What Grounds for Divorce in California (2024 Updated)

Possible legal grounds for divorce in CA
Last Updated on April 2024

The grounds for divorce in California are:

  1. Irreconcilable differences which have caused the irremediable breakdown of the marriage or;
  2. Incurable insanity, according to California Family Code Section 2310.

California is among the so-called “no-fault” states, meaning that in order to get divorced, you don’t need to prove your spouse’s wrongdoings. Among the two reasons for divorce in California, irreconcilable differences is the most commonly used one, while incurable insanity is rare and requires proof from medical professionals.

Irreconcilable Differences

Irreconcilable differences that lead to the irremediable breakdown of a marriage is a situation when the couple no longer finds it possible to be married and stay together due to incompatibility or any other reasons. The court will not ask spouses about any additional reasons that led to the breakdown and is not going to determine the wrongdoings of either side.

Fault-based reasons, such as infidelity, will not be considered by the court during property or assets division, child custody determination, or child support/alimony calculation. However, if your spouse is violent and abusive, it will play a significant role in the custody arrangements. In such cases, it is best to work with a lawyer to determine the best course of action.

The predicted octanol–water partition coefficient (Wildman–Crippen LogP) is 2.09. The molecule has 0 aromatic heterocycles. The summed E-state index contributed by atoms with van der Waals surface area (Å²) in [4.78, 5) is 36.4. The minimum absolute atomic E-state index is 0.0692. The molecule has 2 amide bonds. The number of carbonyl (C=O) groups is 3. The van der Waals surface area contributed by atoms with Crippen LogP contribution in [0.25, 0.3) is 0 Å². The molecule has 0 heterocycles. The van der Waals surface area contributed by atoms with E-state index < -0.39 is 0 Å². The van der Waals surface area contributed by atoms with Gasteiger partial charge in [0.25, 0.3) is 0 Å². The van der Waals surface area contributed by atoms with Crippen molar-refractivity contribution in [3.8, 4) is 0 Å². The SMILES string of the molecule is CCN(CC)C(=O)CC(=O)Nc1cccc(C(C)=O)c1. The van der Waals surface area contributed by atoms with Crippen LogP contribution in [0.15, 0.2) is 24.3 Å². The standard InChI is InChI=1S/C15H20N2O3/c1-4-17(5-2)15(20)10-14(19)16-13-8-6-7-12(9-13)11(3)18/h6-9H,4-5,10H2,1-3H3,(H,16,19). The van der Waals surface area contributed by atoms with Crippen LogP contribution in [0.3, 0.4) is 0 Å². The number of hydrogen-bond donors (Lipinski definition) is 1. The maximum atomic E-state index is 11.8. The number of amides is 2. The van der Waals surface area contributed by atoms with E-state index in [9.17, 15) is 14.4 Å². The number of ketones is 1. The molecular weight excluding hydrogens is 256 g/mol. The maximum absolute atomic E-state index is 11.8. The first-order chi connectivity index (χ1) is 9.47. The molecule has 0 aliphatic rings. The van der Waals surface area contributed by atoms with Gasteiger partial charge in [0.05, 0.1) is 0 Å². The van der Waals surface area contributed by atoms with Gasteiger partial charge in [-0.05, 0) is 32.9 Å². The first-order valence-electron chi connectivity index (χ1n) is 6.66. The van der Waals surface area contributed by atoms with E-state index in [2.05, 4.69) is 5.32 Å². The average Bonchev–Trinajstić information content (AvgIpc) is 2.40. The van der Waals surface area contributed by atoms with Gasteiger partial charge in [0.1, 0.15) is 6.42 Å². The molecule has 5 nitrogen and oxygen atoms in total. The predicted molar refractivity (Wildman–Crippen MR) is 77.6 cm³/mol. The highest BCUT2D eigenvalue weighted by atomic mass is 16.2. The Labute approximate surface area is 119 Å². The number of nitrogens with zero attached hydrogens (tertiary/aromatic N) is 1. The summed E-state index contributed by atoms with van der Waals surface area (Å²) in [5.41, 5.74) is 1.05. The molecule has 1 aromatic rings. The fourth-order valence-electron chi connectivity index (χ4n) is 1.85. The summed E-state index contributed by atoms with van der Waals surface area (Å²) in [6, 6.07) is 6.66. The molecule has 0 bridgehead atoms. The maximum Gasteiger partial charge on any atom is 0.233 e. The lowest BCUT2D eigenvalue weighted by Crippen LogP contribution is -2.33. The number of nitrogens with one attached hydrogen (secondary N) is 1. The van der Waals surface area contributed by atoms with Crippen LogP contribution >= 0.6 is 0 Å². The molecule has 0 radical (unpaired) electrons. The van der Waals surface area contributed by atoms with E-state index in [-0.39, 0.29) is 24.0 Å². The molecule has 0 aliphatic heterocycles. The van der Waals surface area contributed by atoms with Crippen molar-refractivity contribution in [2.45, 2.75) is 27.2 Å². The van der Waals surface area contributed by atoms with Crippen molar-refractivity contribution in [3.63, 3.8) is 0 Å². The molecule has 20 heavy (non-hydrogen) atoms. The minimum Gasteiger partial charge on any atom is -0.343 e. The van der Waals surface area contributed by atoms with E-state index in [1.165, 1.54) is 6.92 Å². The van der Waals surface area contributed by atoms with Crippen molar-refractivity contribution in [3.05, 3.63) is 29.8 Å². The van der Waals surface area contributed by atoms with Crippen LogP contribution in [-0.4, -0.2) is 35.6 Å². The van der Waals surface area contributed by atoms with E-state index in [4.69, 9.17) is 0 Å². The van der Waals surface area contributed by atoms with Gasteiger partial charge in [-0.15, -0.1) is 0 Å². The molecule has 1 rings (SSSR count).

Incurable Insanity

One of the uncommon reasons for divorce in the state of California is the incurable insanity of one of the parties. In general, it is more difficult to obtain a marriage dissolution based on this ground because you need to provide official documents proving the mental incapacity of the second party.

According to California divorce law, it should also be shown that your husband or wife was incapacitated during the time your divorce was filed, there are no positive changes in their state, and there won’t be any in the nearest future. The latter must be officially confirmed by a medical worker in the court. Besides, the filing party will still be responsible for the future care and support of their spouse.